Special Issue "Bioceramics 2016"
Deadline for manuscript submissions: closed (31 December 2016)
Prof. Dr. Enrico Bernardo
Dipartimento di Ingegneria Industriale, Università di Padova, Via Marzolo 9, 35131 Padova, Italy
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Interests: cellular glasses and glass-ceramics; glass sintering; glass and glass-ceramic matrix composites; polymer-derived ceramics; silicate bioceramics; phosphate ceramics; additive manufacturing of ceramics
All of us will certainly remember the definition of bioceramics provided by Prof. Hench in his fundamental review paper (L.L. Hench, J. Am. Ceram. Soc. 74 (1991) 1487–510), as “specifically designed ceramics for the repair and reconstruction of diseased or damaged parts of the body”. The definition includes the inherent mission of bioceramics in improving the quality of life, especially considering the ageing of populations in Europe, the USA, Japan, and China, but also the key words for the development of bioceramics over more than 40 years. In fact, the development of bioceramics concerns their “specific design”, in turn implying an adaptation of the compositions and/or the manufacturing processes to a targeted application.
Bioceramics with a relatively simple formulation, such as Hench’s calcium–sodium silico-phosphate bioglass, have been progressively joined by multicomponent glasses, in which trace elements (e.g., Zn, Sr, Mg, and Cu) have been demonstrated to exhibit a positive impact on the biological response. Fully crystalline or partially crystalline (i.e., glass-ceramics) have been developed as well. Depending on the manufacturing processes used (and consistent with the nature of the chosen bioceramic), the biological response is fundamentally affected also by microstructural features, such as topography, porosity and grain size. Novel manufacturing approaches, e.g., additive manufacturing techniques, have a great potential in tuning morphology, microstructure and properties, for a given formulation.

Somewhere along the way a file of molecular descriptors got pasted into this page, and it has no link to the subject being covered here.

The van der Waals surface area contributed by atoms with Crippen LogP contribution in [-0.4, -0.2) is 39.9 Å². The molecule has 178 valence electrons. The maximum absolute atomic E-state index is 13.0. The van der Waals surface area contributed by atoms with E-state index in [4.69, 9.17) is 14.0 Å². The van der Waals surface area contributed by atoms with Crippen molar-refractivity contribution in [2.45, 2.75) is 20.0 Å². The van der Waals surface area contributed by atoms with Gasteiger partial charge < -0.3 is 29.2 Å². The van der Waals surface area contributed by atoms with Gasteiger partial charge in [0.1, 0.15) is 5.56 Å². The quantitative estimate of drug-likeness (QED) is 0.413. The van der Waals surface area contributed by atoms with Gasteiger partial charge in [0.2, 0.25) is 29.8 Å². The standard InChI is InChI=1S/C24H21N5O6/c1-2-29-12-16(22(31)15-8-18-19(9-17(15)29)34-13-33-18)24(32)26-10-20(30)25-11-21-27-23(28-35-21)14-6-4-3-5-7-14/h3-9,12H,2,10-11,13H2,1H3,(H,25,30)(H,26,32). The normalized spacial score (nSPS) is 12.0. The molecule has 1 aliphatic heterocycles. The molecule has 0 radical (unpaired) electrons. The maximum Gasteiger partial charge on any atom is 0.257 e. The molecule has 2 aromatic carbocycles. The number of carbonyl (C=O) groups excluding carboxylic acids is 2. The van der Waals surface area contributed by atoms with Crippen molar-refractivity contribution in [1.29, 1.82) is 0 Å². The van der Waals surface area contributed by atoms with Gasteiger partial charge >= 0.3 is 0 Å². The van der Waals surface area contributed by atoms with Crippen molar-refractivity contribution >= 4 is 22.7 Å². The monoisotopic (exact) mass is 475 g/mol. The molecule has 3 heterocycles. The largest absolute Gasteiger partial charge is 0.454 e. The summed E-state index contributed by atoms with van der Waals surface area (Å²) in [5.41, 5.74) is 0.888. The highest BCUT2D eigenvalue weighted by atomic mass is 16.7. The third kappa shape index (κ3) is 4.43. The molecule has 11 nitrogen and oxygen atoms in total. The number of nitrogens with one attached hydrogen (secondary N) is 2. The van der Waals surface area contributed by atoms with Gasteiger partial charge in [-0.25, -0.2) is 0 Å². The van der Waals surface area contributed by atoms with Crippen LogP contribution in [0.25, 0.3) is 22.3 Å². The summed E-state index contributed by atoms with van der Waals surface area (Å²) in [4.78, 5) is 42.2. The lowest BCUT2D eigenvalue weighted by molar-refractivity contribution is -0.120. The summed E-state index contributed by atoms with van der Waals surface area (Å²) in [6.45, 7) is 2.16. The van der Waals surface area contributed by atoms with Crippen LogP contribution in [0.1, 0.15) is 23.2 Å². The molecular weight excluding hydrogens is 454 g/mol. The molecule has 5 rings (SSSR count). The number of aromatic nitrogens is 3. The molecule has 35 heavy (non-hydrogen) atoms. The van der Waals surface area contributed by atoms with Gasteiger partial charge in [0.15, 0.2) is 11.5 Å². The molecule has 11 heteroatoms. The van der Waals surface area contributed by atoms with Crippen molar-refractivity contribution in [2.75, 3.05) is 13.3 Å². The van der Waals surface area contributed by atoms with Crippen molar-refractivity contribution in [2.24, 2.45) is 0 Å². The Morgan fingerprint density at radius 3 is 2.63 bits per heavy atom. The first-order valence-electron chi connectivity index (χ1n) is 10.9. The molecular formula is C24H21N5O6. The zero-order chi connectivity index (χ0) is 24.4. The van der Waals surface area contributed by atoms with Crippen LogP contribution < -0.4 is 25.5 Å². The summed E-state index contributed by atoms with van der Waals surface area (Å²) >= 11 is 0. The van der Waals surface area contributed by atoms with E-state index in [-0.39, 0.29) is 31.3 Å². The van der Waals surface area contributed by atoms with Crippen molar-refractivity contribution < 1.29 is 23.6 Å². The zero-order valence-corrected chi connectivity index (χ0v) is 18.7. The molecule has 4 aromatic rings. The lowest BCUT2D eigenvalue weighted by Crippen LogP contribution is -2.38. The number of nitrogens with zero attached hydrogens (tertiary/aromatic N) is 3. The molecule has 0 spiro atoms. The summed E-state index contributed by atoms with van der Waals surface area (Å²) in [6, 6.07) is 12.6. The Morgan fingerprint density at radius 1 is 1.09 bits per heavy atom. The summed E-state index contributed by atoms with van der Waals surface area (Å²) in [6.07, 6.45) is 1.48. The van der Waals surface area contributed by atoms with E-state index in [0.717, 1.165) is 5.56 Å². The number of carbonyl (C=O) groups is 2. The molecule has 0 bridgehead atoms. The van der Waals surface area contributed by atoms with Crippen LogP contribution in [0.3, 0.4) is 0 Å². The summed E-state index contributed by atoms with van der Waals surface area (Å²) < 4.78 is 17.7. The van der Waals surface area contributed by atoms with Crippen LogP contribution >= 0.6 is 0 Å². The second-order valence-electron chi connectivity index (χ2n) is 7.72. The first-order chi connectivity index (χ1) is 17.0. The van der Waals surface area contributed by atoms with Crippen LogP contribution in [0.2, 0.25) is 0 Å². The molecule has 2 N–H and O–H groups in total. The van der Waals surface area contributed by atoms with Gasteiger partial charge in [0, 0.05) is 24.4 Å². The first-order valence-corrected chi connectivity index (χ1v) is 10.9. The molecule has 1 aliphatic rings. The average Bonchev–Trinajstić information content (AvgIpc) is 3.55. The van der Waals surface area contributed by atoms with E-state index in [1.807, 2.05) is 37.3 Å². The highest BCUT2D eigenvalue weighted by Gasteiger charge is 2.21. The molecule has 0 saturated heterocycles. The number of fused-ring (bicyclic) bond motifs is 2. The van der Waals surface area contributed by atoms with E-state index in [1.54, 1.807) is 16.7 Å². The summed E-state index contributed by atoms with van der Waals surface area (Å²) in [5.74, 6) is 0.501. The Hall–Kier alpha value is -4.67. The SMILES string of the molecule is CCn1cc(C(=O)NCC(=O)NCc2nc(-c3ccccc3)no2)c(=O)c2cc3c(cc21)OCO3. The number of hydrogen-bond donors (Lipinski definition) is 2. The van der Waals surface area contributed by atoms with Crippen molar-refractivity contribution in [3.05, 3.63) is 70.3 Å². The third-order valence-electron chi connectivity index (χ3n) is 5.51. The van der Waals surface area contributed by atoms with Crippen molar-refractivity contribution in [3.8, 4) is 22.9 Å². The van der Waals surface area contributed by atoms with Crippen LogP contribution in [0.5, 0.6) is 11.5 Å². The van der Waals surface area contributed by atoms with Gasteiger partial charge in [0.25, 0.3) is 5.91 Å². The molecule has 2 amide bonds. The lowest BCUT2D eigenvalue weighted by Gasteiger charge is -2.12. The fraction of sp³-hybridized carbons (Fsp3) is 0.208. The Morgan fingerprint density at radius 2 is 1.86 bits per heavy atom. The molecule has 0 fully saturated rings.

The present Special Issue is “specifically designed” to include contributions concerning the most recent developments in bioceramics, highlighting the above aspects. In particular, manuscripts reporting studies of the following topics are most welcome: (i) novel synthesis methods for bioceramics; (ii) doping of bioceramics for enhanced osteogenesis and angiogenesis; (iii) additive manufacturing of porous bioceramic components; (iv) surface functionalization of biomaterials via bioceramic coatings; (v) bioceramic-based composites for hard tissue applications; and (vi) engineered formulations and microstructures for drug delivery.
It is my pleasure to invite you to submit a manuscript (full paper, communication, or review paper) for the Special Issue, “Bioceramics 2016”.
Prof. Dr. Enrico Bernardo
Manuscript Submission Information
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- Bioglasses and glass-ceramics
- Porous scaffolds
- Additive manufacturing
- Surface functionalization
- Bone tissue engineering
- Cell proliferation
- Metal ion release